Royal Navy aircraft carrier strike group, led by HMS Queen Elizabeth, enters Bay of Bengal, will exercise with Indian Navy - Broadsword by Ajai Shukla - Strategy. Economics. Stuff.

Home Top Ad

Advertisement
Advertisement
ad-placeholder

Breaking

Desktop%2BWeb%2BBanner
MOBILE-300X200

Saturday, 16 October 2021

Royal Navy aircraft carrier strike group, led by HMS Queen Elizabeth, enters Bay of Bengal, will exercise with Indian Navy

Multilateral exercises in the Indian Ocean region

 

The Royal Navy’s Carrier Strike Group (CSG), led by HMS Queen Elizabeth, sailed into the Bay of Bengal on 15th October in what is being billed as a powerful demonstration of the “Comprehensive Strategic Partnership” agreed by Prime Ministers Narendra Modi and Boris Johnson in May 2021.

 

The Royal Navy CSG is on its way back from the South China Sea, where it underwent its first operational deployment.

 

In what the UK says is “its most substantial port visit to date”, the CSG will provide a platform for a wide range of cultural demonstrations and trade and investment initiatives between the British and Indian navies.

 

Subsequently, the CSG will take part in the most demanding maritime exercise ever between the UK and India, incorporating elements from all three military services.

 

According to a British High Commission press release, “The deployment is a powerful demonstration of the UK’s commitment to deepening its diplomatic, economic and security-based ties in the Indo-Pacific region. India is essential in ensuring a free, open, inclusive and prosperous Indo-Pacific.”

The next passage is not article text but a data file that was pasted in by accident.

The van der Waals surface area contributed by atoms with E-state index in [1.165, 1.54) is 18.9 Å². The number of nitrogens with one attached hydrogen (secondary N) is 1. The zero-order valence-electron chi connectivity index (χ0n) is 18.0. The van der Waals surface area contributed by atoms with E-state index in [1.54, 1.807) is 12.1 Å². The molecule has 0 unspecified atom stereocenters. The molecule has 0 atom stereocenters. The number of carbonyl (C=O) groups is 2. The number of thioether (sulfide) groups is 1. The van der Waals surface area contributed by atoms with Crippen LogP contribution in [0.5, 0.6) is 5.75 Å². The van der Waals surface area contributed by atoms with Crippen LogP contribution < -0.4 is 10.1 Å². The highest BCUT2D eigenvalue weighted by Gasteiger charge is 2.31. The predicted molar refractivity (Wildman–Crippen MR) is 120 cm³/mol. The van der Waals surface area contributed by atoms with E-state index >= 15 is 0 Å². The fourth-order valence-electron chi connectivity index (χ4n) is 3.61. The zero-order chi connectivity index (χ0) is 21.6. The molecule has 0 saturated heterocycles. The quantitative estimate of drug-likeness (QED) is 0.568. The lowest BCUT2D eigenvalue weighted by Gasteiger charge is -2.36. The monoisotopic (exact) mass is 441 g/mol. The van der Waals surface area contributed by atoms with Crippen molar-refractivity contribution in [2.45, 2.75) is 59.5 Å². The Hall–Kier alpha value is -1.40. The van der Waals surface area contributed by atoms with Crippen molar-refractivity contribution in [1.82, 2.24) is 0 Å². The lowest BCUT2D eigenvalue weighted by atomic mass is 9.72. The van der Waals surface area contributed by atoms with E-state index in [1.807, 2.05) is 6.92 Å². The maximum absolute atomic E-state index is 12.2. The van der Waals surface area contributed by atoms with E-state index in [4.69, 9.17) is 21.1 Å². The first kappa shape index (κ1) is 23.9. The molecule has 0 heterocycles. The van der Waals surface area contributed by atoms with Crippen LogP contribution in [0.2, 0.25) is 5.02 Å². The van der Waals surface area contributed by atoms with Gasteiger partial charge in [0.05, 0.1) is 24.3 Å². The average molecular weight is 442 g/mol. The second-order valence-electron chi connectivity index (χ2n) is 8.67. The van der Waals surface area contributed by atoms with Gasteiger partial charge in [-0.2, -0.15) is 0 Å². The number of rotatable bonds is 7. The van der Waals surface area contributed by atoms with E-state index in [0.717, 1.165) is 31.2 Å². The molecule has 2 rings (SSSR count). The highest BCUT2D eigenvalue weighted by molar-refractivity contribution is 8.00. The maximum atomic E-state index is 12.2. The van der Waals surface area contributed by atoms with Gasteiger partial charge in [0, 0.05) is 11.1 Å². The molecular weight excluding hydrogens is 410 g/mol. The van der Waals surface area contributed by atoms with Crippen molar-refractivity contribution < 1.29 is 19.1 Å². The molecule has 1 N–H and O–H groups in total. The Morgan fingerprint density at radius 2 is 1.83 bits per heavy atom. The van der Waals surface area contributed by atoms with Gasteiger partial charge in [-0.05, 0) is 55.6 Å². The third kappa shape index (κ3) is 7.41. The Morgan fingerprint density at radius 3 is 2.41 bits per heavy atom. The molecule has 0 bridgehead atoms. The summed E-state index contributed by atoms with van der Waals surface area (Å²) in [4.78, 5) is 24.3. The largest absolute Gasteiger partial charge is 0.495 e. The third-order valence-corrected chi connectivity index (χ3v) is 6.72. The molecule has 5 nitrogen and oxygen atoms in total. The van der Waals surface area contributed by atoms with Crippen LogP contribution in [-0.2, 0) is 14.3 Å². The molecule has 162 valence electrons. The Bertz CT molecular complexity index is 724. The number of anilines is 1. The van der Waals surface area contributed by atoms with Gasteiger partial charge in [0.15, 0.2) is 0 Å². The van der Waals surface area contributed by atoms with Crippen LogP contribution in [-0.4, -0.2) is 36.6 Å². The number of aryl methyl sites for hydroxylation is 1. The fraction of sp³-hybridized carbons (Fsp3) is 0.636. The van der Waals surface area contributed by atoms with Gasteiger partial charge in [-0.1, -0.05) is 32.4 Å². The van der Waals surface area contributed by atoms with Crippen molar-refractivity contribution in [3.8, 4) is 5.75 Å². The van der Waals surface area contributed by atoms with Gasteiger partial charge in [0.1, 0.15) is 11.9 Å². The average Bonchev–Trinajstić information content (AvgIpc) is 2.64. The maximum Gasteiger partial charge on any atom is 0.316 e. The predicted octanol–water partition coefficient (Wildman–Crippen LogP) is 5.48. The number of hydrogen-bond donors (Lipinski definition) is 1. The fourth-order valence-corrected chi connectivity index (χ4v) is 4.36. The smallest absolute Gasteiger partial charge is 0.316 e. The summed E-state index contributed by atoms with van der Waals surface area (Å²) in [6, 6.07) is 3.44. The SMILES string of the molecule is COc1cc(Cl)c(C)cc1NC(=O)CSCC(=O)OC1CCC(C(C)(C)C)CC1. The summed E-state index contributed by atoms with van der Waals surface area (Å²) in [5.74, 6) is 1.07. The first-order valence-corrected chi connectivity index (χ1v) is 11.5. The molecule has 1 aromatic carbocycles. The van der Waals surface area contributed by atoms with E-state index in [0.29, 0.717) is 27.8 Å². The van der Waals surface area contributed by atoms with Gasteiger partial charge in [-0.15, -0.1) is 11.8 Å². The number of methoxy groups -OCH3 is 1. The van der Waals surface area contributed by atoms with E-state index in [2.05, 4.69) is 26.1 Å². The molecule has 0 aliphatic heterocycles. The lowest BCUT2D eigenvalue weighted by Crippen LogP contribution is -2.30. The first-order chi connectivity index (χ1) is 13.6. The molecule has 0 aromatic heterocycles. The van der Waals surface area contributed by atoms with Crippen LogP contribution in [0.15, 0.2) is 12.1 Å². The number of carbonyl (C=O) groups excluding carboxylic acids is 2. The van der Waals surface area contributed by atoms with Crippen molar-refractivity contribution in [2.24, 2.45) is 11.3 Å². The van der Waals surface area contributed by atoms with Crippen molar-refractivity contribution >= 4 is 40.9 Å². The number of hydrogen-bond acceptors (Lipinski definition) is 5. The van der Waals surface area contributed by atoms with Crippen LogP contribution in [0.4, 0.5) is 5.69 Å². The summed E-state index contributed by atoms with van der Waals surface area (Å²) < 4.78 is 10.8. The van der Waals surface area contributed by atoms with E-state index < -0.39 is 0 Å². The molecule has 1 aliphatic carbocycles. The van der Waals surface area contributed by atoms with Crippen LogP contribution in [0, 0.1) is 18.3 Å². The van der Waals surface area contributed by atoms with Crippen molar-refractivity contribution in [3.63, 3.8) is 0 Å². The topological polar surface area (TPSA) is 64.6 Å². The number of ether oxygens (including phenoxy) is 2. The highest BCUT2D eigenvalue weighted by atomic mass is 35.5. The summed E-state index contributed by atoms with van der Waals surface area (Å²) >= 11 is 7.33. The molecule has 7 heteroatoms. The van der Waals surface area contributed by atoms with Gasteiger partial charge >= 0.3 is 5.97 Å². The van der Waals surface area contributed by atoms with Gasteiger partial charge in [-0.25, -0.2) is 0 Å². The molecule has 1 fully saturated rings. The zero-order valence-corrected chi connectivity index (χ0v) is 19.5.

British High Commissioner to India, Alex Ellis said: “India is an essential partner for the UK in the Indo-Pacific region. The CSG’s visit demonstrates the deepening of the UK and India’s defence and security partnership.”

  

The Royal Navy’s First Sea Lord (the equivalent of our Chief of Naval Staff) Admiral Tony Radakin said: “The CSG’s engagement with India showcases the deepening comprehensive strategic partnership. Both the Indian and the Royal Navy are blue-water, multi-carrier navies, which places us in a very exclusive club. Our growing interactions are a testimony to the shared commitment to rules-based international system, a belief in the values of open trade, and in the importance of the freedom of the high seas – a right conveyed on all nations.”

  

By the time the flotilla returns to the UK, The maiden CSG deployment will have travelled 26,000 miles, and visited more than 40 countries.


The flagship, HMS Queen Elizabeth, is the most powerful surface vessel in the Royal Navy’s history and, at65,000 tonnes, is the largest surface vessel ever constructed in the UK. Taller than Niagara Falls, her propellers generate the power of 50 high-speed trains. She leads six Royal Navy ships, a Royal Navy submarine, a US Navy destroyer and a frigate from the Netherlands in the largest concentration of maritime and air power to leave the UK in a generation.

HMS Queen Elizabeth is equipped with the fifth generation F-35B Lightening II multi-role aircraft. The aircraft on board are being jointly crewed by the Royal Air Force, Royal Navy and the US Marine Corps.

The CSG is manned by 3,700 sailors, aviators and marines from the combined forces of the UK, US and the Netherlands.

The Netherlands frigate HNLMS Evertsen is part of the UK Carrier Strike Group. The navies of the United Kingdom and the Netherlands have been working closely together for years and this joint activity offers a unique opportunity for both forces to integrate and operate together to respond to the global security challenges.




No comments:

Post a Comment

Recent Posts

Size_%2B300%2BX%2B200
Untitled%2Bdesign
Untitled%2Bdesign
Page 1 of 10412345...104Next >>Last
ad-placeholder
ad-placeholder